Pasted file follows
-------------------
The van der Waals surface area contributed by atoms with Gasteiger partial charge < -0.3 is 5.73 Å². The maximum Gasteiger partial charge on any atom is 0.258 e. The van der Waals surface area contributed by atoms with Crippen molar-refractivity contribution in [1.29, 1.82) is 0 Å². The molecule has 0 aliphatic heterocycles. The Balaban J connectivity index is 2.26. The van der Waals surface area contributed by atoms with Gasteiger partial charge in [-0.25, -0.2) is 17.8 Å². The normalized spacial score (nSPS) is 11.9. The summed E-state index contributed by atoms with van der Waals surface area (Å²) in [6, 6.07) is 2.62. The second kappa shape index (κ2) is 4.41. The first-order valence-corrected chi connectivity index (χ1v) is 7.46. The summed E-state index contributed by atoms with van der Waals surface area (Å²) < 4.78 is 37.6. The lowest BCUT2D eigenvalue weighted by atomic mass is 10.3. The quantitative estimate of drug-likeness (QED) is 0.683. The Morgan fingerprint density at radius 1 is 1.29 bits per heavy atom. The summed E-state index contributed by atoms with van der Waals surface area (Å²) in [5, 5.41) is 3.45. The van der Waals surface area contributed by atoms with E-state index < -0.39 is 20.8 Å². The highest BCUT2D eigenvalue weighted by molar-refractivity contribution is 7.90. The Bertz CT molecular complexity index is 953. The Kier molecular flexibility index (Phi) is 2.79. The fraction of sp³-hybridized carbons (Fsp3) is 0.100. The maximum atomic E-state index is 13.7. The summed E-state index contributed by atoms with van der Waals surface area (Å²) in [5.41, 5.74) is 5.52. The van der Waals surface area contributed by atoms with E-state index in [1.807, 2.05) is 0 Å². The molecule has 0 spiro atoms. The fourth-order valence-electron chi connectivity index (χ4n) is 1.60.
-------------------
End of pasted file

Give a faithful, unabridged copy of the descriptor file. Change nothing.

The van der Waals surface area contributed by atoms with Gasteiger partial charge < -0.3 is 5.73 Å². The maximum Gasteiger partial charge on any atom is 0.258 e. The van der Waals surface area contributed by atoms with Crippen molar-refractivity contribution in [1.29, 1.82) is 0 Å². The molecule has 0 aliphatic heterocycles. The Balaban J connectivity index is 2.26. The van der Waals surface area contributed by atoms with Gasteiger partial charge in [-0.25, -0.2) is 17.8 Å². The normalized spacial score (nSPS) is 11.9. The summed E-state index contributed by atoms with van der Waals surface area (Å²) in [6, 6.07) is 2.62. The second kappa shape index (κ2) is 4.41. The first-order valence-corrected chi connectivity index (χ1v) is 7.46. The summed E-state index contributed by atoms with van der Waals surface area (Å²) < 4.78 is 37.6. The lowest BCUT2D eigenvalue weighted by atomic mass is 10.3. The quantitative estimate of drug-likeness (QED) is 0.683. The Morgan fingerprint density at radius 1 is 1.29 bits per heavy atom. The summed E-state index contributed by atoms with van der Waals surface area (Å²) in [5, 5.41) is 3.45. The van der Waals surface area contributed by atoms with E-state index < -0.39 is 20.8 Å². The highest BCUT2D eigenvalue weighted by molar-refractivity contribution is 7.90. The Bertz CT molecular complexity index is 953. The Kier molecular flexibility index (Phi) is 2.79. The fraction of sp³-hybridized carbons (Fsp3) is 0.100. The maximum atomic E-state index is 13.7. The summed E-state index contributed by atoms with van der Waals surface area (Å²) in [5.41, 5.74) is 5.52. The van der Waals surface area contributed by atoms with E-state index in [1.807, 2.05) is 0 Å². The molecule has 0 spiro atoms. The fourth-order valence-electron chi connectivity index (χ4n) is 1.60.